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Bulk fax outfit sued for $2.2 trillion in junk fax claim

Silly money fine sought for stupid, unwanted messages

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A California businessman has launched a class action lawsuit against fax outfit Fax.com claiming truly gobs smacking damages of $2.2 trillion.

In suits filed yesterday, Steve Kirsch is seeking $500 damages for each unsolicited fax Fax.com has sent out over the last four years. He's relying on US federal laws passed in 1991, which banned sending out unsolicited commercial faxes. This law was upheld in 1995 by the US Court of Appeals in San Francisco which ruled that the law protected consumers and did not restrict rights to free expression.

If judges decide that the suit merits national class action status, then Fax.com faces paying for each of the 3 million faxes it sends each day. That comes to a cool £2.2 trillion, even without invoking a section of the law that allows penalties to be tripled for flagrant breaches of the law. Of course, the chances of such colossal fines been imposed are zero, but Kirsch's action does highlight consumer dissatisfaction over junk faxes and might (possibly) act as a determent.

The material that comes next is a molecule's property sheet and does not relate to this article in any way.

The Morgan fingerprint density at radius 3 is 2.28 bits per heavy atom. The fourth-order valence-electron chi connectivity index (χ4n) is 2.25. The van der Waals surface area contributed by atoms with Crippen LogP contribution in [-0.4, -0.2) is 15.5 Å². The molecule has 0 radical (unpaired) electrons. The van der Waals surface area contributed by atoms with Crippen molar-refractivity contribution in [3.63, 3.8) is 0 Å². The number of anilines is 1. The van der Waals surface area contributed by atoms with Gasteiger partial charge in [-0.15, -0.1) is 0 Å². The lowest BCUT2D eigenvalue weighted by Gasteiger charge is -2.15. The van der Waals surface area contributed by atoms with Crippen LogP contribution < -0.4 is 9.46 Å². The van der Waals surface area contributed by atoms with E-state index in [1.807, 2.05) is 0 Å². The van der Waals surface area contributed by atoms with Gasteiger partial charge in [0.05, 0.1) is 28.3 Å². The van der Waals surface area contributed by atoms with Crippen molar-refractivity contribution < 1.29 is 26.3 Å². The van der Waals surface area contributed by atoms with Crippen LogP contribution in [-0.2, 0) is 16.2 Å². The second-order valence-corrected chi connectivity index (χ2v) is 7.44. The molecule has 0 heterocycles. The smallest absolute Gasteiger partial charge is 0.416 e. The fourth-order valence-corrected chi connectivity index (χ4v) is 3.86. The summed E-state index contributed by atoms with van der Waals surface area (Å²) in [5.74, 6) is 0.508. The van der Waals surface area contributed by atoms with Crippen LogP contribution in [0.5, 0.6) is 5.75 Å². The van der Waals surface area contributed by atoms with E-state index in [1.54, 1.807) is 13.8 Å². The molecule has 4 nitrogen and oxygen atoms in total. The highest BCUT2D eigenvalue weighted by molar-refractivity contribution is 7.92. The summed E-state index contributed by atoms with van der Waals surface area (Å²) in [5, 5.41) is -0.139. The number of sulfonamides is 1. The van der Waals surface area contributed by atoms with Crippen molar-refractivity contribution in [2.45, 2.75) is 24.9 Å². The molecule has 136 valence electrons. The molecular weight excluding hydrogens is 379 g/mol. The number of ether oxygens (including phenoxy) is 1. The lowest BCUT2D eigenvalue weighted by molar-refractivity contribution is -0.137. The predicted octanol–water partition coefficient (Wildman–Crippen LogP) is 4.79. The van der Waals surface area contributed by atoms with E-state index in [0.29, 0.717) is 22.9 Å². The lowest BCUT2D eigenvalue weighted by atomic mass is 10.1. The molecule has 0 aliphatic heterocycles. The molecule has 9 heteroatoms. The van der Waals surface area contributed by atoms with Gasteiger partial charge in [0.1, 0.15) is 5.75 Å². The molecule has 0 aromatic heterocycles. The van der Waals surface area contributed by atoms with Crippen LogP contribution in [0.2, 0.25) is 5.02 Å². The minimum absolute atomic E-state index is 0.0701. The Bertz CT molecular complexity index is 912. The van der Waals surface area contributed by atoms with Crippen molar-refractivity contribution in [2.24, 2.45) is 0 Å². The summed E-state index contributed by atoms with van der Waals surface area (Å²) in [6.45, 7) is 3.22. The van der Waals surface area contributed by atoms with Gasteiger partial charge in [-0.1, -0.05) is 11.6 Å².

Kirsch began his legal action after receiving more than 100 unwanted faxes at his San Jose home over the last few months, and many more at his business, which originated from Fax.com computers, the San Francisco Chronicle reports.

Fax.com is yet to respond to the lawsuit but in the past it has argued that junk faxes are legal, at least in California, providing recipients are given a chance to take their number off lists (through toll free numbers included on unsolicited faxes). Attempts to overturn this California law failed in June when members of the State assembly committee abstained from voting, after lobbying led by Fax.com. Opponents of junk faxing have vowed to try again to get California laws changed later this month.

Kirsch's suit comes two weeks after the Fax.com was fined nearly $5.4 million by federal regulators, for violation of the 1991 federal law after ignoring repeated warnings about its behaviour, the Chronicle reports. ®

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